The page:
Sometimes I’m not sure this is what Chairman Mao had in mind.
It’s Golden Week in China. Translation: a one-week national holiday celebrating the founding of the People’s Republic on Oct. 1, 1949. In other words, last Thursday was China’s Fourth of July, and felt like it, at least in Guangzhou. The rainy season there is over, and the heat and humidity have tapered off to roughly New York City summer at its hottest.
On Tuesday night, returning from a swank pre-holiday reception at the White Swan Hotel (rendered white indeed, empty-feeling and cold after a recent renovation, though the atrium waterfall remains), I found my passport with residence permit waiting. By then, Thursday travel – my original plan — was prohibitively expensive. But I could get a cheap flight Friday evening to Sanya on Hainan Island and rebooked the hotel I had previously canceled, thus salvaging Golden Week.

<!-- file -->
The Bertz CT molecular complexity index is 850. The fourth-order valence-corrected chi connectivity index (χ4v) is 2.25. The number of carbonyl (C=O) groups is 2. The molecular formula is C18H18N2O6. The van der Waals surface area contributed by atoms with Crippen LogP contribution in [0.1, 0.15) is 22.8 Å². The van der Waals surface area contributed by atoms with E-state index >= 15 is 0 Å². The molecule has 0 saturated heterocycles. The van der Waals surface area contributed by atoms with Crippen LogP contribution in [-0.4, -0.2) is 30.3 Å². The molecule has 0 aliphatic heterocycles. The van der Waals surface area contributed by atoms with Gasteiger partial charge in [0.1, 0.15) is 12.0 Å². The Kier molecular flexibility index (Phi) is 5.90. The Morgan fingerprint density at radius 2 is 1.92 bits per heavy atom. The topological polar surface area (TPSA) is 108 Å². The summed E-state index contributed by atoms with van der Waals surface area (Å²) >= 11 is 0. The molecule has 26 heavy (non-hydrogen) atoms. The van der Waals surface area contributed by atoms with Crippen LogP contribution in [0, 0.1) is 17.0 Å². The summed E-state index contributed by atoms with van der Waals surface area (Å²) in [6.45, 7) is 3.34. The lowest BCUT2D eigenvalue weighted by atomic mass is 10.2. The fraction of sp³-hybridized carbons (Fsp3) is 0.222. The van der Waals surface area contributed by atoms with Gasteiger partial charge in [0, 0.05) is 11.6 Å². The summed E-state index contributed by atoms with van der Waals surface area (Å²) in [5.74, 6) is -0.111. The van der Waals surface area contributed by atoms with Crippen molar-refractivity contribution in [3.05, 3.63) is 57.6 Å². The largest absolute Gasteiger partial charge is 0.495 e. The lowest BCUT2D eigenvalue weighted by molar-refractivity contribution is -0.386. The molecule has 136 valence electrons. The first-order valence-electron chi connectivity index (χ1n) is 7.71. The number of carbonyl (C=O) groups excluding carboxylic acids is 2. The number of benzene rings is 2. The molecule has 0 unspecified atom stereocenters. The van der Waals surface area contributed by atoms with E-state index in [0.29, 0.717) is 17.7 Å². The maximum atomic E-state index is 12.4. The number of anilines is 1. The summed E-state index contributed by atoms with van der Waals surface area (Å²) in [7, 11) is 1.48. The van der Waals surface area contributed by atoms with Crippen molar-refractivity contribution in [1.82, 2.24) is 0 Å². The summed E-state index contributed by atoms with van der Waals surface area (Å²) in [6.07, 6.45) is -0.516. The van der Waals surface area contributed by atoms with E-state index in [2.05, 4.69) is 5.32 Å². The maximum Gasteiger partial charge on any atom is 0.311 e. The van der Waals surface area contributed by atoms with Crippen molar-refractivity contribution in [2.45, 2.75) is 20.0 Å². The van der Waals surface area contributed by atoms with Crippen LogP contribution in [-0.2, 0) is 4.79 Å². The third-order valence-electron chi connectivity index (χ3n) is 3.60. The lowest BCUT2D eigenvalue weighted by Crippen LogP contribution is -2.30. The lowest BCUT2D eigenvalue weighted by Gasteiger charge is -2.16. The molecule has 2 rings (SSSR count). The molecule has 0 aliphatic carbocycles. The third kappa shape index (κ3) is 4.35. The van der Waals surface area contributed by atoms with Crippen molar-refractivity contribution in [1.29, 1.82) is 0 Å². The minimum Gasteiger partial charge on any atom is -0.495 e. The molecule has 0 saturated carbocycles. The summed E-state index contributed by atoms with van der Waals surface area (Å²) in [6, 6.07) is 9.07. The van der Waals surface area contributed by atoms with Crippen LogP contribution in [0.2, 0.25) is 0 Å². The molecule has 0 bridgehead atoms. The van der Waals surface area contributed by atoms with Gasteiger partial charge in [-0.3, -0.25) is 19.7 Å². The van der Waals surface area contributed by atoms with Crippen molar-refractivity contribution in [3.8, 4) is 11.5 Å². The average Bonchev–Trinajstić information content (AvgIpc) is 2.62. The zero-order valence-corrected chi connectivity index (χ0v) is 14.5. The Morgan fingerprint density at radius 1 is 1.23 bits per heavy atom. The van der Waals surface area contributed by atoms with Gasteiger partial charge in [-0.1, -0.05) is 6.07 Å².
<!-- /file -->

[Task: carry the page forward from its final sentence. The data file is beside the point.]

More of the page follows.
The delayed departure left me in the city for National Day. I spent it much as I spend the Fourth in the States: at the pool, followed by lunch at the Happy Monk, an open-air Anglo-Irish pub (Magner’s hard cider on the menu!) at the Happy Valley Mall across from campus. I felt as if I should be eating hot dogs (ubiquitous here as “beef sausages” on breakfast buffets and in bakeries as glorified pig-in-a-blanket), and the Happy Monk does have them on the menu, loaded with cheese, pickles, sauerkraut, you name it. But even as a child at my cousins’ holiday “doggie roasts,” I was always a burger girl, so ordered the Happy Monk Burger – a real burger, meaty and juicy, covered with a slice of lean bacon and real sharp cheddar.